To return to that, though, one can then ask whether a charism of charity is valid if it is only practiced internally, within the order and its affiliates, so to speak. But then one must further ask if even that is true: is what is practiced within the Legion actually charity?
It may seem that a culture which restricts criticism, compels a positive attitude, and instructs its members always to appear satisfied with the vocation God has given them to the Legion (which seems always to be presented as a great gift in and of itself; that is, it is not the vocation to the priesthood or the consecrated life per se which is celebrated, but the vocation to the Legion) is really only doing so to foster an atmosphere of good will and pleasantness, to avoid the backbiting or jealousy or complaining attitude which are not helpful in religious life. However, on closer examination one has to wonder; is it true charity which stifles every negative thought and insists on the appearance of happiness and goodwill? Is it charity, which presents the vocation to the Legion as so high and noble a calling that those who fail must be considered unworthy? Is it charity that makes some RC members ostracize former members who have decided to become, in Legion terminology, "inactive," on the grounds that such are akin to those who put their hands to the plow, but then turned back? Was it charity that is responsible for reports from within the Legion that some priests instructed seminarians to think very poorly of their own human fathers (because all men who marry are simply too "weak" for the call to the priesthood and to chastity) and instead to take Fr. Maciel as their "fatherly" role model?
A strange sort of charity, that forbids criticism of those inside the Movement, and all but commands criticism of those outside of it. If the Legion's charism really is "charity," then where is this charity? How does it resemble the love of Christ, who poured Himself out upon the Cross for the salvation of all men? How does it resemble His washing of His disciples' feet, His curing of the sick, His preaching and teaching--showing us examples of humble service, care for others, and the perfection of all charitable works of mercy, both corporal and spiritual?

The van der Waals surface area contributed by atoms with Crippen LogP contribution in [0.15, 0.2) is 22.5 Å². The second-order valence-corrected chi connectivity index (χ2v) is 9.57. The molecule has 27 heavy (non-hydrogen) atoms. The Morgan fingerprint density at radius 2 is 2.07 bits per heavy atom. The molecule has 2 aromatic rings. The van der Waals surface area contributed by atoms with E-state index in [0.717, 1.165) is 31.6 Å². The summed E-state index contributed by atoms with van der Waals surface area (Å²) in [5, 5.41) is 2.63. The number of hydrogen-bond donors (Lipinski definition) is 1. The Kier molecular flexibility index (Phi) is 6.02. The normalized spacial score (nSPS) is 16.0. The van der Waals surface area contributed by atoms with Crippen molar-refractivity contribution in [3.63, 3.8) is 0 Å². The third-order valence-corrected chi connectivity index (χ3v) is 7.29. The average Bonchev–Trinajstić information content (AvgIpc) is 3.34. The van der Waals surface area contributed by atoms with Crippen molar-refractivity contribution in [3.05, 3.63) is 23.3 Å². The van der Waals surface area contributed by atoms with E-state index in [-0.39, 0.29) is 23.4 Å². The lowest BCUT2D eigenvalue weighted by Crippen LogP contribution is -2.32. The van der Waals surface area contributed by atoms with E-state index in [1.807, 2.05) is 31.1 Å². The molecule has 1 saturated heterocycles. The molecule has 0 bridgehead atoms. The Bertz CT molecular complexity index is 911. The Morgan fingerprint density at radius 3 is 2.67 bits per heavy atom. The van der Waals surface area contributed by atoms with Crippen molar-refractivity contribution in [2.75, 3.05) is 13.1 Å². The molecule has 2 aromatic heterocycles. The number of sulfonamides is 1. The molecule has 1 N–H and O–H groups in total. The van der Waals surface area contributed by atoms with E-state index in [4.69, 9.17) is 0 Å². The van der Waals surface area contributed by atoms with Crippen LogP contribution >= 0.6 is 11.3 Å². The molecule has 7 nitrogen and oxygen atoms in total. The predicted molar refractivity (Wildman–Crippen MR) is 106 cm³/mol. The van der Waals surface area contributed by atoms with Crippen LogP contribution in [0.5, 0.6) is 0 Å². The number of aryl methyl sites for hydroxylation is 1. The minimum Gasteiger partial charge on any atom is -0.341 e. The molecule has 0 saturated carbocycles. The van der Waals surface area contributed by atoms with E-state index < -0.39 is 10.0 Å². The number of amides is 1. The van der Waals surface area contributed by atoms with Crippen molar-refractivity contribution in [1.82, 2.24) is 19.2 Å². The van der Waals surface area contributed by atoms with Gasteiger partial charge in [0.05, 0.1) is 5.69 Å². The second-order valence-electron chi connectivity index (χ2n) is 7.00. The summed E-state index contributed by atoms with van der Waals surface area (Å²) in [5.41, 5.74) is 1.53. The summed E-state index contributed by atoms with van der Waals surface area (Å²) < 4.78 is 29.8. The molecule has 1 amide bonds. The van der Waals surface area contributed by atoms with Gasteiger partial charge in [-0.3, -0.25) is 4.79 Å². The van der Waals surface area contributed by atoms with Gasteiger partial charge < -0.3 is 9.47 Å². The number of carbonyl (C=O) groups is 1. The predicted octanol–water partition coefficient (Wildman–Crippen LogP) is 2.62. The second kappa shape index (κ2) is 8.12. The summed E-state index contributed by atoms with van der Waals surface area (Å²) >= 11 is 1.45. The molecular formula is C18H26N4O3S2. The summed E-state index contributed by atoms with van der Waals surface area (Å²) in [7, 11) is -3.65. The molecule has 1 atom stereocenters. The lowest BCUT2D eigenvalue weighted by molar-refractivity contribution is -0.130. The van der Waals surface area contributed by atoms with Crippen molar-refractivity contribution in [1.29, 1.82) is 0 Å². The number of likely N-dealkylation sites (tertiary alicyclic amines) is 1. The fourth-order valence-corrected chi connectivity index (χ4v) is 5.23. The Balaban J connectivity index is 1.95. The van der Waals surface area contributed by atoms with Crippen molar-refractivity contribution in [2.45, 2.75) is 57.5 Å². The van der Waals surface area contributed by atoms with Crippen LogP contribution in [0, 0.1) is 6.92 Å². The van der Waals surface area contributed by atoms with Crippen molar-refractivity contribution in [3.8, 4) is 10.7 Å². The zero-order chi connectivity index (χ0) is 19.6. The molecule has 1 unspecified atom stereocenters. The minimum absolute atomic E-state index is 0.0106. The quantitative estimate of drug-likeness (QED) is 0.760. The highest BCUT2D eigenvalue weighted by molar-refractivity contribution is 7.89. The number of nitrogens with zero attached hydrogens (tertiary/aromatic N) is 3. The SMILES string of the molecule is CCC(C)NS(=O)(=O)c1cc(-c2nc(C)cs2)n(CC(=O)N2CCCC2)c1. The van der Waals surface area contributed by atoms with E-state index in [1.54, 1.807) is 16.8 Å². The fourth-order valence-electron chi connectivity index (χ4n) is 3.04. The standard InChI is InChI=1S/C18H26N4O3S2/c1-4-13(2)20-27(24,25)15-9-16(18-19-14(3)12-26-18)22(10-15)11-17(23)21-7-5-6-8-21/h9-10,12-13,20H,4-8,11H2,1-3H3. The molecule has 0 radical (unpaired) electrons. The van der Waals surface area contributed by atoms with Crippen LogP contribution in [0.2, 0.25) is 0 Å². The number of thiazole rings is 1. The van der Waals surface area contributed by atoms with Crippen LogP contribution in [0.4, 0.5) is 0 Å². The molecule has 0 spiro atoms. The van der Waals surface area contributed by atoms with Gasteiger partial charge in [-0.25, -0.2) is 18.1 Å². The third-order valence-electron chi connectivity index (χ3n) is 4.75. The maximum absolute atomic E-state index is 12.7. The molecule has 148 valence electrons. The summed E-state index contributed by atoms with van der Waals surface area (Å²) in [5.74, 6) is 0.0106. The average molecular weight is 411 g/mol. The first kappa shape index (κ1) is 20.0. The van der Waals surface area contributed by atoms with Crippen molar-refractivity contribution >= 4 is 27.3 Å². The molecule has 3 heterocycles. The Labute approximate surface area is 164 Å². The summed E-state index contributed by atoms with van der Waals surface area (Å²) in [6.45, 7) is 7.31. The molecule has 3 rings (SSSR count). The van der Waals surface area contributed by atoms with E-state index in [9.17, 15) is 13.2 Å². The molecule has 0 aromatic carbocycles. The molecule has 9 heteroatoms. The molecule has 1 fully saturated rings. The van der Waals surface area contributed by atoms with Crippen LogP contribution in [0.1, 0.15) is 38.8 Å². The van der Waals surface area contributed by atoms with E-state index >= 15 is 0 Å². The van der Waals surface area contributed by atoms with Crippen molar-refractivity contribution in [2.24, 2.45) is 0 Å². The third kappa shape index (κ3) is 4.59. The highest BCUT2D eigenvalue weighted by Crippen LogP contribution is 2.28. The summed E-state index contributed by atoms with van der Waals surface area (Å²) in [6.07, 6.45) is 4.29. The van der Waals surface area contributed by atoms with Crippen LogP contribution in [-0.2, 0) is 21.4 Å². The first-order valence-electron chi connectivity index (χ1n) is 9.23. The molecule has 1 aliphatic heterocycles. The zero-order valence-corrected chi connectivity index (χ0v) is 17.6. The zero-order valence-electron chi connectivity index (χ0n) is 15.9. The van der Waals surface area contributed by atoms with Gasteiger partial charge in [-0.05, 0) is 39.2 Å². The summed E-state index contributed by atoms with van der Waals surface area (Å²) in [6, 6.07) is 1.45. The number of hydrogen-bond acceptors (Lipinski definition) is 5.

It has been repeated often, in regard to the Legion, that by their fruits we shall know them. What are these fruits? Where are they? I have heard the statistics: 700 priests, about 1300 seminarians. But the priests' main duty is to minister to their own Legion and Regnum Christi members, and the priests have, according to many reports, an unusually high attrition rate--that is, Legion priests leave either the Legion or the priesthood itself at a higher rate than normal. To compare, with Mother Teresa's order the fruits in terms of care for the poor and forgotten are visible and well-known, as is the case with many other religious orders; but the "fruits" of the Legion are nearly as hard to pin down as the elusive "charism."
I think that there will be much further clarity on these and other questions as time goes by, but if I could wish for one thing, it would be for those inside the Legion to realize that those of us outside with serious questions about it are not being motivated by "lack of charity," as they like to frame debates like these. This is not an "us against them" moment. The sins of Fr. Maciel do carry with them some serious questions about the future of the Legion, and it is not at all uncharitable to believe that true healing, true consideration of the will of God in all of this, can't even begin to happen until more is known about the degree to which Fr. Maciel entangled the Legion with his own perversions. By casting themselves as "victims" and these recent events as a new "persecution" which the LC/RC members must heroically and in martyr-like fashion endure and through which they must persevere is to ignore the real victims, first of all, and to close their eyes to the frightening possibility that the Legion's charism might not be a valid one, after all. It would be better, and more heroic, to face this terrible possibility with courage and the determination to do whatever has to be done to salvage what can be salvaged, than to blame all of the negativity on "the media" or "bloggers" or other "outsiders," and to keep clinging to the idea that Fr. Maciel's sins (and aren't we all sinners?) couldn't possibly have anything to do with the Legion he founded and headed, even during the years when his child was growing up without her father.